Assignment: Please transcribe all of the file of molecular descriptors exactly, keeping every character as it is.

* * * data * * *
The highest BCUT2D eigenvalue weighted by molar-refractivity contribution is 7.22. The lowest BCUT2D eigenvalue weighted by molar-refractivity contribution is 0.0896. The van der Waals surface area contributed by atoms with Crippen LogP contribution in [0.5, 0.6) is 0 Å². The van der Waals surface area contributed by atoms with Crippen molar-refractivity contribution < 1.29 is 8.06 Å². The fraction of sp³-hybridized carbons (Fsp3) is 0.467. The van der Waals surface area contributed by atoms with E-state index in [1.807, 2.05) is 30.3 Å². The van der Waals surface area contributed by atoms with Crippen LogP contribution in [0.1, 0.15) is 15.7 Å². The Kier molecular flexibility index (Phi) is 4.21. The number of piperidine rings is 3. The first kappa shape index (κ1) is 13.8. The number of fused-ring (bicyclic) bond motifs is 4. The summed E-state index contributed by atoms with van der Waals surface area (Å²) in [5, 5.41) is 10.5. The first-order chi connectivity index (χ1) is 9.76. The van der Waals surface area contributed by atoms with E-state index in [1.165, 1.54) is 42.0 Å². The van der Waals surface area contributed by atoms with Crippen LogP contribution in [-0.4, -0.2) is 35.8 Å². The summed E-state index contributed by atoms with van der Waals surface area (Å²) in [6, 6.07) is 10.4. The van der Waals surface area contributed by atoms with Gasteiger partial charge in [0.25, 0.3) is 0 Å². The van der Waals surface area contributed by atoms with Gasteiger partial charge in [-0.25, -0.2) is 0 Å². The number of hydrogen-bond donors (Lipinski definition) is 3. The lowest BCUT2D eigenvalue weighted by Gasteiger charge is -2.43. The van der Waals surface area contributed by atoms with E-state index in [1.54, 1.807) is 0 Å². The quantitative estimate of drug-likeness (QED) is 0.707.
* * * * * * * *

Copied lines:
The highest BCUT2D eigenvalue weighted by molar-refractivity contribution is 7.22. The lowest BCUT2D eigenvalue weighted by molar-refractivity contribution is 0.0896. The van der Waals surface area contributed by atoms with Crippen LogP contribution in [0.5, 0.6) is 0 Å². The van der Waals surface area contributed by atoms with Crippen molar-refractivity contribution < 1.29 is 8.06 Å². The fraction of sp³-hybridized carbons (Fsp3) is 0.467. The van der Waals surface area contributed by atoms with E-state index in [1.807, 2.05) is 30.3 Å². The van der Waals surface area contributed by atoms with Crippen LogP contribution in [0.1, 0.15) is 15.7 Å². The Kier molecular flexibility index (Phi) is 4.21. The number of piperidine rings is 3. The first kappa shape index (κ1) is 13.8. The number of fused-ring (bicyclic) bond motifs is 4. The summed E-state index contributed by atoms with van der Waals surface area (Å²) in [5, 5.41) is 10.5. The first-order chi connectivity index (χ1) is 9.76. The van der Waals surface area contributed by atoms with E-state index in [1.165, 1.54) is 42.0 Å². The van der Waals surface area contributed by atoms with Crippen LogP contribution in [-0.4, -0.2) is 35.8 Å². The summed E-state index contributed by atoms with van der Waals surface area (Å²) in [6, 6.07) is 10.4. The van der Waals surface area contributed by atoms with Gasteiger partial charge in [0.25, 0.3) is 0 Å². The van der Waals surface area contributed by atoms with Gasteiger partial charge in [-0.25, -0.2) is 0 Å². The number of hydrogen-bond donors (Lipinski definition) is 3. The lowest BCUT2D eigenvalue weighted by Gasteiger charge is -2.43. The van der Waals surface area contributed by atoms with E-state index in [1.54, 1.807) is 0 Å². The quantitative estimate of drug-likeness (QED) is 0.707.